The eye follows the paths that have
been laid down for it in the work
(Paul Klee, Padagogisches Skizzenbuch)
To begin with, the art of jigsaw puzzles seems of little substance, easily exhausted, wholly dealt with by a basic introduction to Gestalt: the perceived object – we may be dealing with a perceptual act, the acquisition of a skill, a physiological system, or, as in the present case, a wooden jigsaw puzzle – is not a sum of elements to be distinguished from each other and analyzed discretely, but a pattern, that is to say a form, a structure: the element’s existence does not precede the existence of the whole, it comes neither before nor after it, for the parts do not determine the pattern, but the pattern determines the parts: knowledge of the pattern and of its laws, of the set and its structure, could not possibly be derived from discrete knowledge of the elements that compose it. That means that you can look at a piece of a puzzle for three whole days, you can believe that you know all there is to know about its colouring and shape, and be no
further on than when you started. The only thing that counts is the ability to link this piece to other pieces, and in that sense the art of the jigsaw puzzle has something in common with the art of go. The pieces are readable, take on a sense, only when assembled; in isolation, a puzzle piece means nothing – just an impossible question, an opaque challenge. But as soon as you have succeeded, after minutes of trial and error, or after a prodigious half-second flash of inspiration, in fitting it into one of its neighbours, the piece disappears, ceases to exist as a piece. The intense difficulty preceding this link-up = which the English word puzzle indicates so well – not only loses its raison d’être, it seems never to have had any reason, so obvious does the solution appear. The two pieces so miraculously conjoined are henceforth one, which in its turn will be a source of error, hesitation, dismay, and expectation.
The role of the puzzle-maker is hard to define. in most cases- and in particular in all cardboard jigsaws – the puzzles are machine-made, and the lines of cutting are entirely arbitrary: a blanking die, set up once and for all, cuts the sheets of cardboard along identical lines every time. But such jigsaws are eschewed by the true puzzle-lover, not just because they are made of cardboard instead of wood, nor because the solutions are printed on the boxes they come in, but because this type of cut destroys the specific nature of jigsaw puzzles. Contrary to a widely and firmly held belief, it does not really matter whether the initial image is easy (or something taken to be easy – a genre scene in the style of Vermeer, for example, or a colour photograph of an Austrian castle) or difficult (a Jackson Pollock, a Pissarro, or the poor paradox of a blank puzzle). It’s not the subject of the pictures, or the painter’s technique, which makes a puzzle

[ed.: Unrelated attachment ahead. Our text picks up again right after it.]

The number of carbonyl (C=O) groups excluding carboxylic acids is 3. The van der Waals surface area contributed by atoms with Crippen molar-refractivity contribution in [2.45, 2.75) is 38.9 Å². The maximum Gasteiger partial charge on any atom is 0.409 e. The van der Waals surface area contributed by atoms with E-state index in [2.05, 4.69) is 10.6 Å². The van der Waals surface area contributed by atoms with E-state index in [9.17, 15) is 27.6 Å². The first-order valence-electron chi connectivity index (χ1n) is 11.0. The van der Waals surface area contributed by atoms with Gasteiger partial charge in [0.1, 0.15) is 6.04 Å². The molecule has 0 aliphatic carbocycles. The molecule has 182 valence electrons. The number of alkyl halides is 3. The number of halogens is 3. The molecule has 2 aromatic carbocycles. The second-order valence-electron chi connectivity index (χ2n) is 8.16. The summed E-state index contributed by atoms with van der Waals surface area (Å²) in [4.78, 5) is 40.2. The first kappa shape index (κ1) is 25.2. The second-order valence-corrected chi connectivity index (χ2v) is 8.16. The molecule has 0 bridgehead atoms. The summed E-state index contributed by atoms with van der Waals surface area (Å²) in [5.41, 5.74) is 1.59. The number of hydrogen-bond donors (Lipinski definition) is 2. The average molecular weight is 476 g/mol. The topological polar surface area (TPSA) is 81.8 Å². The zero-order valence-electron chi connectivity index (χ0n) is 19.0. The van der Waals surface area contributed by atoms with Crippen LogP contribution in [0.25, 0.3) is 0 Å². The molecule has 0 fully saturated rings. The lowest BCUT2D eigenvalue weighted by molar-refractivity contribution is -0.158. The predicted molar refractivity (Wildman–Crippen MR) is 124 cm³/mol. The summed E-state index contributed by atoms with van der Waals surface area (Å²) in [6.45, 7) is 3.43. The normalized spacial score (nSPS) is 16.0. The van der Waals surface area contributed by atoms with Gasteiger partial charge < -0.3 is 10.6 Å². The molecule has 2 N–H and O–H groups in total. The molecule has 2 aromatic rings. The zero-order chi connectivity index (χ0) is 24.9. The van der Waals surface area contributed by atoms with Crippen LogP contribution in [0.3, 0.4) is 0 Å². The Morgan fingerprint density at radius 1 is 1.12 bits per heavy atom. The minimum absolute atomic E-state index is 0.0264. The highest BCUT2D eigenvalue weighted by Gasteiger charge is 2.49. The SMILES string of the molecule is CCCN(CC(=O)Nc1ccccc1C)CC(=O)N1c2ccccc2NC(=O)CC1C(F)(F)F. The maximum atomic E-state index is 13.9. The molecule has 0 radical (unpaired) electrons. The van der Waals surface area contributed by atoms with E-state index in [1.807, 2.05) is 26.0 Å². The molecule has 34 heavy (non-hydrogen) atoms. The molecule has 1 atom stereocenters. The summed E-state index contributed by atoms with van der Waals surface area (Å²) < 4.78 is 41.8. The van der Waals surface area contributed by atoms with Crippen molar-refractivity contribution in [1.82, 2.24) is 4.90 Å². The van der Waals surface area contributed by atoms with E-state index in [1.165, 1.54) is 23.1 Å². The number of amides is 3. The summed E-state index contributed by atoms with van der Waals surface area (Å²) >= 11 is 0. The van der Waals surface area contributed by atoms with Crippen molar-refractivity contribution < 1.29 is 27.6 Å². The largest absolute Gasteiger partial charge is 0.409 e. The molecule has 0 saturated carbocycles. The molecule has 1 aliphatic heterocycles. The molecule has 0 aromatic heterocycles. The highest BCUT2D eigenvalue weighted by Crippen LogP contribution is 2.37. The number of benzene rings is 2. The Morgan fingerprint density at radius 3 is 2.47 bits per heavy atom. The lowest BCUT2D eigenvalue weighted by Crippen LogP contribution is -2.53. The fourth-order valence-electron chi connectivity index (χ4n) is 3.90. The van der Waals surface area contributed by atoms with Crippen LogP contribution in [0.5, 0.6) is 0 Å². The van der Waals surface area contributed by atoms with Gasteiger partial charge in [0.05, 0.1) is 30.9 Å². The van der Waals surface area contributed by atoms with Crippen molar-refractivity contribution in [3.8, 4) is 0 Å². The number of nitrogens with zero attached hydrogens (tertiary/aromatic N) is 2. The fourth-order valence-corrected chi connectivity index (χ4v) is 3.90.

more or less difficult, but the greater or lesser subtlety of the way it has been cut; and an arbitrary cutting pattern will necessarily produce an arbitrary degree of difficulty, ranging from the extreme of easiness – for edge pieces, patches of light, well-defined objects, lines, transitions – to the tiresome awkwardness of all the other pieces (cloudless skies, sand, meadow, ploughed land, shaded areas, etc.).
Pieces in puzzles of this kind come in classes of which the best-known are
the little chaps
the double crosses
and the crossbars
and once the edges have been put together, the detail pieces put in place – the very light, almost whitish yellow fringe on the carpet on the table holding a lectern with an open book, the rich edging of the mirror, the lute, the woman’s red dress – and the bulk of the background pieces parceled out according to their shade of grey, brown, white, or sky blue, then solving the puzzle consists simply of trying all the plausible combinations one by one.
The art of jigsaw puzzling begins with wooden puzzles cut by hand, whose maker undertakes to ask himself all the questions the player will have to solve, and instead of allowing chance to cover his tracks, aims to place it with cunning, trickery and subterfuge. All the elements occurring in the image to be reassembled – this armchair covered in gold brocade, that three-pointed black hat with its rather ruined black plume, or that silver-braided bright yellow livery – serve by design as points of departure for trails that lead to false information. The organized, coherent, structured signifying space of the picture is cut up not only into inert, formless elements, carrying false information; two fragments of cornice made to fit each other perfectly when they belong in fact to two quite separate sections of the ceiling, the belt buckle of a uniform which turns out in extremis to be a metal clasp holding the chandelier, several almost identically cut
pieces belonging, for one part, to a dwarf orange tree placed on a mantelpiece and, for the other part, to its scarcely attenuated reflection in a mirror, are classic examples of the types of traps puzzle-lovers come across.
From this, one can make a deduction which is quite certainly the ultimate truth of jigsaw puzzles: despite appearances, puzzling is not a solitary game: every move the puzzler makes, the puzzle-maker has made before; every piece the puzzler picks up, and picks up again, and studies and strokes, every combination he tries, and tries a second time, every blunder and every insight, each hope and each discouragement have all been designed, calculated, and decided by the other.
I always find this something of an inspiration when creating things.